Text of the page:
Simms funds position for conservation work on the company’s home river, the Gallatin.
Most people would not consider counting rotting chinook salmon carcasses as the basis for starting a romantic relationship, but Connor Parrish was even more interested when he realized the woman working on the Washington Department of Fish and Wildlife survey crew with him already understood the sometimes stinky reality of a career involving fish.
Now, a decade later, Parrish and Ashton Bunce have worked together, overlapped graduate school studies and, yes, tied the fishing knot in 2017 when they got married. Wedding pictures include bride and groom fishing together in their nuptial finery.
The challenge in marriage was finding a place they could both pursue their careers and still be in the same area code.
Bunce eventually secured a job with Montana Freshwater Partners — a non-profit conservation organization based out of Livingston, Mont. — working to enhance and preserve Montana’s rivers, streams and wetlands, and started in early May.
Parrish started looking for a new job after his wife accepted her new role to keep the couple living in the same home and was thrilled to see Trout Unlimited, with funding provided by Simms Fishing Products, created a new position — the Gallatin Home Rivers Initiative project manager.
Parrish applied for the job. His first day at Trout Unlimited was May 17.
“I have been a Trout Unlimited member since I was a kid and working for TU is a dream come true,” Parrish said. “I have a lifelong passion for trout, which I believe is shown through my previous work and outreach effort. It is pretty amazing how Simms has stepped up and is providing the funding for this position. A lot of corporations dependent on outdoor ecosystems and fisheries haven’t given back to those resources and it’s powerful to see one that is, especially to this level. Trout Unlimited, and I personally, are thankful for the support Simms is providing for us to do important work on the Gallatin River.”
Last week Simms, in addition to providing a quarter of a million dollars to fund the program, held a welcome party for Parrish at their headquarters in Bozeman to introduce him to the groups already working on the Gallatin, local fly fishing groups and local media. People in attendance also had the opportunity to get a taste of the Reel Good beer produced by 10 Barrel Brewing to serve as a fund-raiser for the Gallatin Home Rivers Initiative.
“From the candidate interview process to the last few weeks of getting to know Connor, I am confident that his background, experience, and passion provide the right combination to lead the charge for the TU/SIMMS Gallatin Home River Initiative,” said Diane Bristol, Senior Director, Employee and Community Engagement. “We are also looking forward to the collaboration that Connor will facilitate across the many fantastic organizations that have been working to protect and enhance the Gallatin River.”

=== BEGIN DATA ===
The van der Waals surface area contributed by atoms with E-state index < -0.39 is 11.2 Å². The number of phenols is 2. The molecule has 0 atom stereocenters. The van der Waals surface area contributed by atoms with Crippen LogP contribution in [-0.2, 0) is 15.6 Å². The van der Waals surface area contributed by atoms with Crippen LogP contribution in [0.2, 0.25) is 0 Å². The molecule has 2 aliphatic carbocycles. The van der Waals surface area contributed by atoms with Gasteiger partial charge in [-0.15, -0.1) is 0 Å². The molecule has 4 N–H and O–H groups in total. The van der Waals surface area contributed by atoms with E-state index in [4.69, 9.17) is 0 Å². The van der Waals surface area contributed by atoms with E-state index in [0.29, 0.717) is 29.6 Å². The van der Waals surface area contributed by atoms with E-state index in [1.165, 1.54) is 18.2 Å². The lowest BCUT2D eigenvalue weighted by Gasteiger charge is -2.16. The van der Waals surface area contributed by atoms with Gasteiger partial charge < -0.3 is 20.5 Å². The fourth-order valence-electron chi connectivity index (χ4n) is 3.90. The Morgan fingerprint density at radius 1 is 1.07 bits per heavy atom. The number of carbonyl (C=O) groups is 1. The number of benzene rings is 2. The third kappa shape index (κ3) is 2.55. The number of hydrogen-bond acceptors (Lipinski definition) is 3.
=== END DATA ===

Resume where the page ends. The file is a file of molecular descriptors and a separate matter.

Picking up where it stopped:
Trout Unlimited is excited to add Parrish to the long list of people working on the Gallatin watershed, but he is not the first representative from TU to engage on the iconic Montana river.
“TU and our partners in the Gallatin have been active restoring streams and habitat in the Gallatin for over a decade. With Connor in place leading the Gallatin HRI, we’ll leverage our successes and accelerate our pace as we build resiliency into our fisheries and watershed,” said Patrick Byorth, Montana director for Trout Unlimited’s national Western Water and Habitat Program. “With the fast pace of development and changes in water supply, the Gallatin HRI comes at a critical time. We have a great team of partners, with the Gallatin Watershed Council focusing on water quality in the Gallatin Valley, the Gallatin Task Force up at Big Sky and Gallatin Canyon, the Four Corners Foundation assembling water data, and the grassroots support of TU’s Madison-Gallatin Chapter and a variety of diverse conservation partners, TU has a great team to work with.”
Parrish is excited to get to work on the Gallatin and expects he will get a lot of support from the local Trout Unlimited chapter based out of Bozeman. He will initially focus on projects Trout Unlimited and our partners previously identified and then work to discover new restoration work to benefit the river. He feels the communities close to the Gallatin live where they do for a reason and he hopes more residents will engage in efforts to protect, reconnect and restore the river they cherish.
“There a lot of people moving here and it seems like the majority of them are doing so for the outdoor experience,” Parrish said. “That presents a unique opportunity to help them understand we can make the Gallatin as great as it can be if we all recognize the impact our recreation can have on the system.”
Parrish plans to utilize many of the tools learned from his education and professional conservation experience in the coming years. Everything from snorkeling in the winter at night counting steelhead and salmon, to collecting eDNA on bull trout and working to find collaborative efforts to balance water use for fish and agricultural needs.
He hasn’t figured out a way to incorporate snorkeling surveys on the Gallatin River just yet, but he is working on it.
“For us, conservation is a daily topic of conversation. It’s of utmost importance for our brand, and with the rapid influx of anglers we all saw and experienced in 2020, actionable conservation efforts are more important than ever. It was about this time last year that we agreed that we need to do more, in a more collaborative way,” Bristol said.
“We wanted to identify an initiative that could yield significant positive impacts. As we brainstormed ideas, we liked carrying the theme of staying close to home forward, which is why the TU Home Rivers Initiative was such a perfect organization and initiative to concentrate our efforts.”